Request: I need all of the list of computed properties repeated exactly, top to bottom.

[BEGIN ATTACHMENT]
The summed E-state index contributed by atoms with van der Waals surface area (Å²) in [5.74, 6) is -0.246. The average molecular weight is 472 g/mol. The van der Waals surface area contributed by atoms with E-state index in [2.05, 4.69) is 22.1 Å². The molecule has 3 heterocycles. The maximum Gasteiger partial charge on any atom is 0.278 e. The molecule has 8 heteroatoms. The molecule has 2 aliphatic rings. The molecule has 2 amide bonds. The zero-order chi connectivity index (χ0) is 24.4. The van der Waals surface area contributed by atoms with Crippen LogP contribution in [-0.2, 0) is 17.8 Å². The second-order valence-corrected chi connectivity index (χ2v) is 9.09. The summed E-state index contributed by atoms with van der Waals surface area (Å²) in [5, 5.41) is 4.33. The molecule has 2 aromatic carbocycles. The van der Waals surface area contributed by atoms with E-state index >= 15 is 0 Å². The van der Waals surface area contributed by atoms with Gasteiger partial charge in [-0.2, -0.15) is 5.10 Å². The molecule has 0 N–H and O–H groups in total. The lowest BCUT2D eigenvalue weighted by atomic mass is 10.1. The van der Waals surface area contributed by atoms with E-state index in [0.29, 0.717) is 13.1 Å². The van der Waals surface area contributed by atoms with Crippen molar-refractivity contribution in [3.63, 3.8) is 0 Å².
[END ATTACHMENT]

The summed E-state index contributed by atoms with van der Waals surface area (Å²) in [5.74, 6) is -0.246. The average molecular weight is 472 g/mol. The van der Waals surface area contributed by atoms with E-state index in [2.05, 4.69) is 22.1 Å². The molecule has 3 heterocycles. The maximum Gasteiger partial charge on any atom is 0.278 e. The molecule has 8 heteroatoms. The molecule has 2 aliphatic rings. The molecule has 2 amide bonds. The zero-order chi connectivity index (χ0) is 24.4. The van der Waals surface area contributed by atoms with Crippen LogP contribution in [-0.2, 0) is 17.8 Å². The second-order valence-corrected chi connectivity index (χ2v) is 9.09. The summed E-state index contributed by atoms with van der Waals surface area (Å²) in [5, 5.41) is 4.33. The molecule has 2 aromatic carbocycles. The van der Waals surface area contributed by atoms with E-state index >= 15 is 0 Å². The van der Waals surface area contributed by atoms with Gasteiger partial charge in [-0.2, -0.15) is 5.10 Å². The molecule has 0 N–H and O–H groups in total. The lowest BCUT2D eigenvalue weighted by atomic mass is 10.1. The van der Waals surface area contributed by atoms with E-state index in [0.29, 0.717) is 13.1 Å². The van der Waals surface area contributed by atoms with Crippen molar-refractivity contribution in [3.63, 3.8) is 0 Å².